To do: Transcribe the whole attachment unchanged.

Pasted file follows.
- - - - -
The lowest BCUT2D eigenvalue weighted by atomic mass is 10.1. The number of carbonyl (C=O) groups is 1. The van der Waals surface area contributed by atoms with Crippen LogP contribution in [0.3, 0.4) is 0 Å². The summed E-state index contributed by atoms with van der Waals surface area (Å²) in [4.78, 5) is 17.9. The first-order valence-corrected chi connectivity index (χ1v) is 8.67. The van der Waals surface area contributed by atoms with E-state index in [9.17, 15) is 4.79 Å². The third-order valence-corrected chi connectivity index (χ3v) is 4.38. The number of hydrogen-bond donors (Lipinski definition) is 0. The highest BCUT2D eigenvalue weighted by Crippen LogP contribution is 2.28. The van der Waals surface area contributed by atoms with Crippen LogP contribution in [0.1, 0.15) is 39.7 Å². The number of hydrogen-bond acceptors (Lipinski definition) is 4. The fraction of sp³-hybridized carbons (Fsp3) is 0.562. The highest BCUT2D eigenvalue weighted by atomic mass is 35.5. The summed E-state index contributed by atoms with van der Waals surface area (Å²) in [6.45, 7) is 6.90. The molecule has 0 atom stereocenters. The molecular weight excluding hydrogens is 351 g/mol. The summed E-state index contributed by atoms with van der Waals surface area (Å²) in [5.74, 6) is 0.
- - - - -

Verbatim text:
The lowest BCUT2D eigenvalue weighted by atomic mass is 10.1. The number of carbonyl (C=O) groups is 1. The van der Waals surface area contributed by atoms with Crippen LogP contribution in [0.3, 0.4) is 0 Å². The summed E-state index contributed by atoms with van der Waals surface area (Å²) in [4.78, 5) is 17.9. The first-order valence-corrected chi connectivity index (χ1v) is 8.67. The van der Waals surface area contributed by atoms with E-state index in [9.17, 15) is 4.79 Å². The third-order valence-corrected chi connectivity index (χ3v) is 4.38. The number of hydrogen-bond donors (Lipinski definition) is 0. The highest BCUT2D eigenvalue weighted by Crippen LogP contribution is 2.28. The van der Waals surface area contributed by atoms with Crippen LogP contribution in [0.1, 0.15) is 39.7 Å². The number of hydrogen-bond acceptors (Lipinski definition) is 4. The fraction of sp³-hybridized carbons (Fsp3) is 0.562. The highest BCUT2D eigenvalue weighted by atomic mass is 35.5. The summed E-state index contributed by atoms with van der Waals surface area (Å²) in [6.45, 7) is 6.90. The molecule has 0 atom stereocenters. The molecular weight excluding hydrogens is 351 g/mol. The summed E-state index contributed by atoms with van der Waals surface area (Å²) in [5.74, 6) is 0.